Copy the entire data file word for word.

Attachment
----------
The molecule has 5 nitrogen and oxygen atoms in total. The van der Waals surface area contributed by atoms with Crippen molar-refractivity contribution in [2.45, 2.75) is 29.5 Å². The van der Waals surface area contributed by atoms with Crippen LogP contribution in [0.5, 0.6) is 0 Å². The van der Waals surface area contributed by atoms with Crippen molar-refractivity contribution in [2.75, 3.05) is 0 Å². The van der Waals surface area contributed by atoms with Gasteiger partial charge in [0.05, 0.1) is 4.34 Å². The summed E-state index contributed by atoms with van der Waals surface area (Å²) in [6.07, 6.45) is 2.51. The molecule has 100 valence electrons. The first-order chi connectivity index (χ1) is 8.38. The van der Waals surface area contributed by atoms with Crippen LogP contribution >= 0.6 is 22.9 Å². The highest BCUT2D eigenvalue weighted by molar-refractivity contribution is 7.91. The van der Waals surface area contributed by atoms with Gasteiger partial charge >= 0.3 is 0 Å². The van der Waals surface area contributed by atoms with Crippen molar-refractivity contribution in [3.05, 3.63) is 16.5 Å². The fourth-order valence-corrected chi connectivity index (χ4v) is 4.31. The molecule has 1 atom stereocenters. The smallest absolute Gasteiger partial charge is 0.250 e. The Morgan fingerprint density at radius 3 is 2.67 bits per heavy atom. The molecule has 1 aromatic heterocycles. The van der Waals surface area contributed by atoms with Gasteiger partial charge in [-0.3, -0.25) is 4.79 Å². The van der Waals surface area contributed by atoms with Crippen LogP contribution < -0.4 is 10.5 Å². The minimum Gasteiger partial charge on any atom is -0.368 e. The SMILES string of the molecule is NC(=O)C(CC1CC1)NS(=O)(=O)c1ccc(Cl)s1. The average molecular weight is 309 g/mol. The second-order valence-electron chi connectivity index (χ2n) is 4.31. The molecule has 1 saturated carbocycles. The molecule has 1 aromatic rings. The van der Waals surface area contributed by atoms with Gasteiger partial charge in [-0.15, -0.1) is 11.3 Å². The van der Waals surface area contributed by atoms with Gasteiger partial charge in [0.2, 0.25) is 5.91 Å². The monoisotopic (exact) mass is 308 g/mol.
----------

The molecule has 5 nitrogen and oxygen atoms in total. The van der Waals surface area contributed by atoms with Crippen molar-refractivity contribution in [2.45, 2.75) is 29.5 Å². The van der Waals surface area contributed by atoms with Crippen LogP contribution in [0.5, 0.6) is 0 Å². The van der Waals surface area contributed by atoms with Crippen molar-refractivity contribution in [2.75, 3.05) is 0 Å². The van der Waals surface area contributed by atoms with Gasteiger partial charge in [0.05, 0.1) is 4.34 Å². The summed E-state index contributed by atoms with van der Waals surface area (Å²) in [6.07, 6.45) is 2.51. The molecule has 100 valence electrons. The first-order chi connectivity index (χ1) is 8.38. The van der Waals surface area contributed by atoms with Crippen LogP contribution >= 0.6 is 22.9 Å². The highest BCUT2D eigenvalue weighted by molar-refractivity contribution is 7.91. The van der Waals surface area contributed by atoms with Gasteiger partial charge >= 0.3 is 0 Å². The van der Waals surface area contributed by atoms with Crippen molar-refractivity contribution in [3.05, 3.63) is 16.5 Å². The fourth-order valence-corrected chi connectivity index (χ4v) is 4.31. The molecule has 1 atom stereocenters. The smallest absolute Gasteiger partial charge is 0.250 e. The Morgan fingerprint density at radius 3 is 2.67 bits per heavy atom. The molecule has 1 aromatic heterocycles. The van der Waals surface area contributed by atoms with Gasteiger partial charge in [-0.3, -0.25) is 4.79 Å². The van der Waals surface area contributed by atoms with Crippen LogP contribution < -0.4 is 10.5 Å². The minimum Gasteiger partial charge on any atom is -0.368 e. The SMILES string of the molecule is NC(=O)C(CC1CC1)NS(=O)(=O)c1ccc(Cl)s1. The average molecular weight is 309 g/mol. The second-order valence-electron chi connectivity index (χ2n) is 4.31. The molecule has 1 saturated carbocycles. The molecule has 1 aromatic rings. The van der Waals surface area contributed by atoms with Gasteiger partial charge in [-0.15, -0.1) is 11.3 Å². The van der Waals surface area contributed by atoms with Gasteiger partial charge in [0.2, 0.25) is 5.91 Å². The monoisotopic (exact) mass is 308 g/mol.